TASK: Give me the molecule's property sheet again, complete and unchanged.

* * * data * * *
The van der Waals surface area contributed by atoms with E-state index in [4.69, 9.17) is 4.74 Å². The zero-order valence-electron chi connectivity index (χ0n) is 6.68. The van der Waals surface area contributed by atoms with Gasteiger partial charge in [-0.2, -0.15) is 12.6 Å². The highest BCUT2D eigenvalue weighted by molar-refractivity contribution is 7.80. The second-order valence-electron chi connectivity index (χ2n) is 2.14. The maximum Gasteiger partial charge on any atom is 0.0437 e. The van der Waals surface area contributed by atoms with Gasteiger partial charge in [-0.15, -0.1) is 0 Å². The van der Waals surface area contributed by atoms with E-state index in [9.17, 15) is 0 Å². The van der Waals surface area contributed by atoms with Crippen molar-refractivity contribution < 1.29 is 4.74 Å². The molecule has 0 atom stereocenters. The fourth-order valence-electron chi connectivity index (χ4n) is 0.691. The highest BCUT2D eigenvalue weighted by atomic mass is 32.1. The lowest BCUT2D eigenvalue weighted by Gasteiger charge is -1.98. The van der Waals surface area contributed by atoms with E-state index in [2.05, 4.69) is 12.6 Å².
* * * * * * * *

The van der Waals surface area contributed by atoms with E-state index in [4.69, 9.17) is 4.74 Å². The zero-order valence-electron chi connectivity index (χ0n) is 6.68. The van der Waals surface area contributed by atoms with Gasteiger partial charge in [-0.2, -0.15) is 12.6 Å². The highest BCUT2D eigenvalue weighted by molar-refractivity contribution is 7.80. The second-order valence-electron chi connectivity index (χ2n) is 2.14. The maximum Gasteiger partial charge on any atom is 0.0437 e. The van der Waals surface area contributed by atoms with Gasteiger partial charge in [-0.15, -0.1) is 0 Å². The van der Waals surface area contributed by atoms with E-state index in [9.17, 15) is 0 Å². The van der Waals surface area contributed by atoms with Crippen molar-refractivity contribution < 1.29 is 4.74 Å². The molecule has 0 atom stereocenters. The fourth-order valence-electron chi connectivity index (χ4n) is 0.691. The highest BCUT2D eigenvalue weighted by atomic mass is 32.1. The lowest BCUT2D eigenvalue weighted by Gasteiger charge is -1.98. The van der Waals surface area contributed by atoms with E-state index in [2.05, 4.69) is 12.6 Å².